The first step to being allowed to enter the United States legally is usually obtaining a visa.
A visa is a document (or stamp in a passport) that grants legal permission to enter the United States. There are many different types of visas, but they are typically separated into 4 broad categories: tourist, work, student, and permanent immigrant. A tourist visa, for example, is usually good for 1 visit to the United States. The visit can be made during a 10 year period, and the visit can last up to 6 months depending on what country the alien is visiting from.
Under some circumstances, a person is ineligible for a visa, making them "inadmissible" to the United States.
The most common reason for ineligibility / inadmissibility is illegal presence. Entering the US without a visa or "overstaying" a visa results in illegal presence. More than 180 days of illegal presence results in a 3 year ban from re-entering the United States. More than 1 year of illegal presence results in a 10 year ban. Illegal presence only starts to accrue, however, if you are over the age of 18.
In addition to illegal presence, a person can be found ineligible for a visa / inadmissible to the United States if they:
- Have been determined to have a dangerous physical or mental disorder;
- Have been determined to be a drug or alcohol abuser;
- Have committed serious criminal acts, including crimes involving moral turpitude, drug trafficking, and prostitution;
- Are likely to become a public charge;
- Have used fraud or other illegal means to enter the United States; or
- Have a two foreign residency requirement (for former exchange visitors).
If you (or someone you know) are inadmissible to enter the USA for one of the reasons listed above, you may be able file an I-601 form that requests a waiver of your grounds of inadmissibility pursuant to Section 212 of the Immigration and Nationality Act. If granted, it will allow a visa to be given, even though you technically ineligible.
Getting an I-601 Waiver granted is NOT easy. It requires a lot of work and preparation and gathering of proof. If you do need to seek one, then I strongly encourage you to consult with an immigration attorney. Advice regarding YOUR particular situation can help save you costs and delays.
In general, though, the law requires you to show that you have a “qualifying relative” who will suffer “extreme hardship” if your waiver is not granted.
A "qualifying relative" can be a US Citizen (USC) or a Legal Permanent Resident (LPR). If seeking a waiver of inadmissibility due to previous criminal history, the “qualifying relative” can be a spouse, parent, son or daughter (above 21) or a fiance. If seeking a waiver for illegal presence, then the qualifying relative must be a spouse, fiance or parent.
“Extreme hardship” is measured from your relative’s point of view. The central question for the Immigration authorities is what kind of “extreme hardship” the USC or LPR would suffer if the waiver is denied and your visa is not ultimately approved.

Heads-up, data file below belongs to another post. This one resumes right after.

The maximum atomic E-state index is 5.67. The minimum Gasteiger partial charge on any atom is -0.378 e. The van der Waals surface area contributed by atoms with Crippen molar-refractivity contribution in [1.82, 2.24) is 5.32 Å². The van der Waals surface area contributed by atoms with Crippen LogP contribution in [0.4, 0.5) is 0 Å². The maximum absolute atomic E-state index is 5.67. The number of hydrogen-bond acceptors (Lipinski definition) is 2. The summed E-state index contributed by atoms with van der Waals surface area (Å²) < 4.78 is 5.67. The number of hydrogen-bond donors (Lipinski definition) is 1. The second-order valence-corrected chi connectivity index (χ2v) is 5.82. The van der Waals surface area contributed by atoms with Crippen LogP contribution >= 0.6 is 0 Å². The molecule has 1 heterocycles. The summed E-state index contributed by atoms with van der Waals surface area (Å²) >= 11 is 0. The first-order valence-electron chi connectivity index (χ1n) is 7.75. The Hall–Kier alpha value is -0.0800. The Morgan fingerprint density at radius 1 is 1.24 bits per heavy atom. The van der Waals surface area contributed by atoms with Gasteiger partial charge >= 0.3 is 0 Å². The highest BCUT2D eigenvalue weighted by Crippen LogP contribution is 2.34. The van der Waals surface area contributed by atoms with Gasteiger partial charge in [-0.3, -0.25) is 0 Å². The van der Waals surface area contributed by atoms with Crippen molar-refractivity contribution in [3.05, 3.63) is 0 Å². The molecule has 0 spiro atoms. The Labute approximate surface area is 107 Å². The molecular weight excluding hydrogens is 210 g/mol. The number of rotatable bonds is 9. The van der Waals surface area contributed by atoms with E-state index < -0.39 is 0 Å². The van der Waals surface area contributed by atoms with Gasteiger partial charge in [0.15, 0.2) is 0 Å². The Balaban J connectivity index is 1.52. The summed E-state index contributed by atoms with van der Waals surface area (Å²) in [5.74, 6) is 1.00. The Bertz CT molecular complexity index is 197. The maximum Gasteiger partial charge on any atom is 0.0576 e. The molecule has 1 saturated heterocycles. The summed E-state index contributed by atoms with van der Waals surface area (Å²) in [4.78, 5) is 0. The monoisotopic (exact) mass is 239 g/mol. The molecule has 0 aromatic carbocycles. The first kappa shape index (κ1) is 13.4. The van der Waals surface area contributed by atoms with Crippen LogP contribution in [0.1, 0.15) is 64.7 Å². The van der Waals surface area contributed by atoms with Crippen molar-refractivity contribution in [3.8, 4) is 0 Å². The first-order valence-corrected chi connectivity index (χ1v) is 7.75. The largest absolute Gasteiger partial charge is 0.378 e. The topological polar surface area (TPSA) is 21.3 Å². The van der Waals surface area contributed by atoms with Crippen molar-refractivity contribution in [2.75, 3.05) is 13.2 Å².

"Extreme hardship" is vaguely defined. It is more than the ordinary loss or sadness of being apart. It is described as “greater than the normal hardship the qualifying relative can be expected to experience if the Alien is denied admission.” It is a judgment call that is made by the Immigration official in charge of your case. This can be a USCIS official in the US or an officer at the US consulate in your home country or sometimes the Judge in an Immigration Court.
If seeking a waiver, you will typically need to prepare a "waiver packet." This consists of a “Hardship Letter,” or letter setting forth and explaining the extreme hardship present in your case. Two main questions that need to be answered for the USCIS are:
1) Why is the alien is NEEDED in the US? and
2) Why can’t the USC / LPR move abroad to the alien’s country and live there?
You also need to submit PROOF of your hardship in the form of independent documentation to support your claims for hardship. If your proof of explaining extreme hardship is not plausible then the waiver would be denied. If your waiver is denied, then you could have a very long wait, often years, before able to come to United States.
Factors to be considered when evaluating hardship include:
Medical: Do the USC or LPR relative(s) have any medical conditions making the alien vital to care-taking of them or making relocation exceptionally hard and making it necessary for the waiver to be given?
Financial: Do the USC or LPR relative(s) have a dire need for the alien to be admitted for financial reasons such as a mortgage payment or bills or business?
Education: Is the USC or LPR relative(s) in school that would make relocation to another country an extreme hardship?
Family / Community Ties: Are there strong ties for the USC or LPR relative(s) that would make relocation an extreme hardship?
Obstacles to Relocation: Is the country the alien from one that is unstable?
Whether a waiver is granted is usually a combination of these factors. If you are planning to file an I-601 Waiver of Inadmissibility, I strongly encourage you to consult with a lawyer who can help you draft the best Hardship Letter based on your circumstances and help you assemble proof to adequately support it.